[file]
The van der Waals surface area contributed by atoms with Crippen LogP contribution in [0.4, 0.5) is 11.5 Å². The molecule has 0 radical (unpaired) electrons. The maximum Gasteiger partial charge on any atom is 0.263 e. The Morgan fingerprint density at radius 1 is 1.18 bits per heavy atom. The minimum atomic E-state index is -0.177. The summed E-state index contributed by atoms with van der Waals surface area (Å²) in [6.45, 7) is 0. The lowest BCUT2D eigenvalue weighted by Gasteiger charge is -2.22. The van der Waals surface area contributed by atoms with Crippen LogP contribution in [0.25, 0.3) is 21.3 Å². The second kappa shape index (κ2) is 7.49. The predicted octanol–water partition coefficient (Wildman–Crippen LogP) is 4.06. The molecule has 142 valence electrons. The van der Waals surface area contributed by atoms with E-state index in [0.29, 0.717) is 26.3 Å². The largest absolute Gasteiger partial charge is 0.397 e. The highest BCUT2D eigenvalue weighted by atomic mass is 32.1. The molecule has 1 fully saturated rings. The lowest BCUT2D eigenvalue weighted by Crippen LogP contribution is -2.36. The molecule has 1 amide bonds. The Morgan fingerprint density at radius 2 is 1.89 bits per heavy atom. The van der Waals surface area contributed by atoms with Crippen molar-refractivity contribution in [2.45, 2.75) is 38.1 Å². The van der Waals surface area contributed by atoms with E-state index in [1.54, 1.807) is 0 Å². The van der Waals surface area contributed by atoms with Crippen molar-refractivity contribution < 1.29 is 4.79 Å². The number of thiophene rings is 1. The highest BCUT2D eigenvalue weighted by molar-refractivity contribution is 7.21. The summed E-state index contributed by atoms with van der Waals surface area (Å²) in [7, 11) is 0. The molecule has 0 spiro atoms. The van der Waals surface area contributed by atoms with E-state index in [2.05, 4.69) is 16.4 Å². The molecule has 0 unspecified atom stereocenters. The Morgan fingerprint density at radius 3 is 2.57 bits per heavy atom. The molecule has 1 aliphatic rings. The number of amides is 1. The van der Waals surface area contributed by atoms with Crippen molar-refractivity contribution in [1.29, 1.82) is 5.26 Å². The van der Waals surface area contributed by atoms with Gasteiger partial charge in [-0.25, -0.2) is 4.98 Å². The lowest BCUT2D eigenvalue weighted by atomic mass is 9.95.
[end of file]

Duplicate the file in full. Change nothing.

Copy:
The van der Waals surface area contributed by atoms with Crippen LogP contribution in [0.4, 0.5) is 11.5 Å². The molecule has 0 radical (unpaired) electrons. The maximum Gasteiger partial charge on any atom is 0.263 e. The Morgan fingerprint density at radius 1 is 1.18 bits per heavy atom. The minimum atomic E-state index is -0.177. The summed E-state index contributed by atoms with van der Waals surface area (Å²) in [6.45, 7) is 0. The lowest BCUT2D eigenvalue weighted by Gasteiger charge is -2.22. The van der Waals surface area contributed by atoms with Crippen LogP contribution in [0.25, 0.3) is 21.3 Å². The second kappa shape index (κ2) is 7.49. The predicted octanol–water partition coefficient (Wildman–Crippen LogP) is 4.06. The molecule has 142 valence electrons. The van der Waals surface area contributed by atoms with E-state index in [0.29, 0.717) is 26.3 Å². The largest absolute Gasteiger partial charge is 0.397 e. The highest BCUT2D eigenvalue weighted by atomic mass is 32.1. The molecule has 1 fully saturated rings. The lowest BCUT2D eigenvalue weighted by Crippen LogP contribution is -2.36. The molecule has 1 amide bonds. The Morgan fingerprint density at radius 2 is 1.89 bits per heavy atom. The van der Waals surface area contributed by atoms with Crippen molar-refractivity contribution in [2.45, 2.75) is 38.1 Å². The van der Waals surface area contributed by atoms with E-state index in [1.54, 1.807) is 0 Å². The van der Waals surface area contributed by atoms with Crippen molar-refractivity contribution < 1.29 is 4.79 Å². The number of thiophene rings is 1. The highest BCUT2D eigenvalue weighted by molar-refractivity contribution is 7.21. The summed E-state index contributed by atoms with van der Waals surface area (Å²) in [7, 11) is 0. The molecule has 0 spiro atoms. The van der Waals surface area contributed by atoms with E-state index in [2.05, 4.69) is 16.4 Å². The molecule has 0 unspecified atom stereocenters. The Morgan fingerprint density at radius 3 is 2.57 bits per heavy atom. The molecule has 1 aliphatic rings. The number of amides is 1. The van der Waals surface area contributed by atoms with Crippen molar-refractivity contribution in [1.29, 1.82) is 5.26 Å². The van der Waals surface area contributed by atoms with Gasteiger partial charge in [-0.25, -0.2) is 4.98 Å². The lowest BCUT2D eigenvalue weighted by atomic mass is 9.95.